The real "price tag" if this crime is not prosecuted is the loss of the Israeli heart and its Jewish soul to barbarism and crime in the name of righteousness.

The protests have flared up. More violence is happening in the name of the murdered baby. The army must come out... the murderers on both sides are being rewarded.

Friday, July 31, 2015

Hateful, Murderous Prejudice against Gay Rights in Israel

Posted on Jul 30, 2015
NEW YORK – Today, six marchers were stabbed during Jerusalem’s annual gay pride parade, allegedly by a Haredi Orthodox man released from prison two weeks ago after stabbing people at the same event in 2005. The Rabbinical Assembly, the international association for Conservative/Masorti rabbis, condemned the attack; calling for acceptance of and equality for the LGBTQ community and an end to violence against the LGBTQ community. The organization’s president, Rabbi William Gershon; and executive vice president, Rabbi Julie Schonfeld, issued the following statement:
Jews around the world are saddened and appalled that an event in the holy city of Jerusalem, designed to celebrate that all of humanity is created b’tzelem Elohim, in the divine image, was marred by a senseless hate crime. The horror of an attack on these innocent marchers is made more painful by recalling the passages we read from Eicha on Tisha B’Av, lamenting the shedding of innocent blood in the midst of Jerusalem (4:13). We wish the victims a refuah shlemah, a quick and speedy recovery, and our prayers remain with their families. This incident further highlights the ongoing need for Israeli law enforcement and government officials to vigorously police and prosecute crimes motivated by religious extremism. We appreciate that many prominent rabbis across the spectrum have condemned this act of violence.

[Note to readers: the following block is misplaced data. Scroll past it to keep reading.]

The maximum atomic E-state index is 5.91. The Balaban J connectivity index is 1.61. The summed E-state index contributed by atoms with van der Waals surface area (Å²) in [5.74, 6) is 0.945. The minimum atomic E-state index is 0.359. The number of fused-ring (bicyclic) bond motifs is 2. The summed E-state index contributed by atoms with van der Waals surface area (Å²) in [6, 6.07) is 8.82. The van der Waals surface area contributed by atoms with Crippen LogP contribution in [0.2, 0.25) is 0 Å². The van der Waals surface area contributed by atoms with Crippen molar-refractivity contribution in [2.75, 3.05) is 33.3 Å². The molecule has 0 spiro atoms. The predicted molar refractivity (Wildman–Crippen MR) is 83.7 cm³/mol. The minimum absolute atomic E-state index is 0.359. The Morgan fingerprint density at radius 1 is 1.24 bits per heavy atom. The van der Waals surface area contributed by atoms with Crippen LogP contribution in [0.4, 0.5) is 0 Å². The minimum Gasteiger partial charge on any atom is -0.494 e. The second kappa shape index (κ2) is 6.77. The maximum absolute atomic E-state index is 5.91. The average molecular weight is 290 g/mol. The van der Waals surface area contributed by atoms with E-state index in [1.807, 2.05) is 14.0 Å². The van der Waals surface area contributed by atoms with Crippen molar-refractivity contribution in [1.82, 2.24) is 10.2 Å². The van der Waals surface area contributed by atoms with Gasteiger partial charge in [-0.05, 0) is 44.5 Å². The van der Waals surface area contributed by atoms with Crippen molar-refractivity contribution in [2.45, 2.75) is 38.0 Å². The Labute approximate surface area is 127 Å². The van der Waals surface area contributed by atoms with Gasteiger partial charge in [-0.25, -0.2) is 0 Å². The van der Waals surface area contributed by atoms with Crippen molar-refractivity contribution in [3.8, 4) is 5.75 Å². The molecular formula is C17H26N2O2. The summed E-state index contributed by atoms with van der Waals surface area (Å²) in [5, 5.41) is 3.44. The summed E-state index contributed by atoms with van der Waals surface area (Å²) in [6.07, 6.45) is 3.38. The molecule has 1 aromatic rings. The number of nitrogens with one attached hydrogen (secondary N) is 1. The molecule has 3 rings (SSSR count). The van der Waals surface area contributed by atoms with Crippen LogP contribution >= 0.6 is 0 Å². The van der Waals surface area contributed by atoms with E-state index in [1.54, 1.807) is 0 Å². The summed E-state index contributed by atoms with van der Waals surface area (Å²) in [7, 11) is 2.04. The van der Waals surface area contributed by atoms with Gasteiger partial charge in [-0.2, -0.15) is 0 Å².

In 1990, the Rabbinical Assembly passed a resolution calling on the community to ‘work for full and equal civil rights for gays and lesbians in our national life, deplore violence against gays and lesbians, encourage inclusion of gay and lesbian Jews in our congregations, and increase our awareness of issues facing gay and lesbian Jews.’ We continue to follow these principles in hopes of guaranteeing a safe space in our synagogues and our wider communities.

The Release of Jonathan Pollard

Posted on Jul 29, 2015
NEW YORK – Welcoming the news that Jonathan Pollard will be granted parole and released from federal prison on November 21, the Rabbinical Assembly, the international association for Conservative/Masorti rabbis, released the following statement: